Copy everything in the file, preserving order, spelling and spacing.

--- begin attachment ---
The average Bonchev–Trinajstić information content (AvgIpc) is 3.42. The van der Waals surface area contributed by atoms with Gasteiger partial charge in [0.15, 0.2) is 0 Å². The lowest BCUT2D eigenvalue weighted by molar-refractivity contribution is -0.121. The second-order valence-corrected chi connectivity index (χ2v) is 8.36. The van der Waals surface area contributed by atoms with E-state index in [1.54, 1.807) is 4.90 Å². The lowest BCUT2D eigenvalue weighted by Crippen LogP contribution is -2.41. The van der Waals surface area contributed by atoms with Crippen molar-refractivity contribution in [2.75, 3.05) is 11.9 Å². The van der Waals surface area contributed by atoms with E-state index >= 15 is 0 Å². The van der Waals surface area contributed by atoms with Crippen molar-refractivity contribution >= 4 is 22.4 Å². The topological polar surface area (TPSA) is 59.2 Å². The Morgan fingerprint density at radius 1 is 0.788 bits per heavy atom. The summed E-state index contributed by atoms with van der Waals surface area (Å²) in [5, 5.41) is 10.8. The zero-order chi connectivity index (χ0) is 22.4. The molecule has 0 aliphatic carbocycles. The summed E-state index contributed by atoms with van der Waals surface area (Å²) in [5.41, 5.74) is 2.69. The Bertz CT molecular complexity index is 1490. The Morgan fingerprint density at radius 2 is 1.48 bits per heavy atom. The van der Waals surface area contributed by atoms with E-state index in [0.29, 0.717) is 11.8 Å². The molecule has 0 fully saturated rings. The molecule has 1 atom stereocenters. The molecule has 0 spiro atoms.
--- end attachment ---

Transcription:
The average Bonchev–Trinajstić information content (AvgIpc) is 3.42. The van der Waals surface area contributed by atoms with Gasteiger partial charge in [0.15, 0.2) is 0 Å². The lowest BCUT2D eigenvalue weighted by molar-refractivity contribution is -0.121. The second-order valence-corrected chi connectivity index (χ2v) is 8.36. The van der Waals surface area contributed by atoms with E-state index in [1.54, 1.807) is 4.90 Å². The lowest BCUT2D eigenvalue weighted by Crippen LogP contribution is -2.41. The van der Waals surface area contributed by atoms with Crippen molar-refractivity contribution in [2.75, 3.05) is 11.9 Å². The van der Waals surface area contributed by atoms with E-state index >= 15 is 0 Å². The van der Waals surface area contributed by atoms with Crippen molar-refractivity contribution >= 4 is 22.4 Å². The topological polar surface area (TPSA) is 59.2 Å². The Morgan fingerprint density at radius 1 is 0.788 bits per heavy atom. The summed E-state index contributed by atoms with van der Waals surface area (Å²) in [5, 5.41) is 10.8. The zero-order chi connectivity index (χ0) is 22.4. The molecule has 0 aliphatic carbocycles. The summed E-state index contributed by atoms with van der Waals surface area (Å²) in [5.41, 5.74) is 2.69. The Bertz CT molecular complexity index is 1490. The Morgan fingerprint density at radius 2 is 1.48 bits per heavy atom. The van der Waals surface area contributed by atoms with E-state index in [0.29, 0.717) is 11.8 Å². The molecule has 0 fully saturated rings. The molecule has 1 atom stereocenters. The molecule has 0 spiro atoms.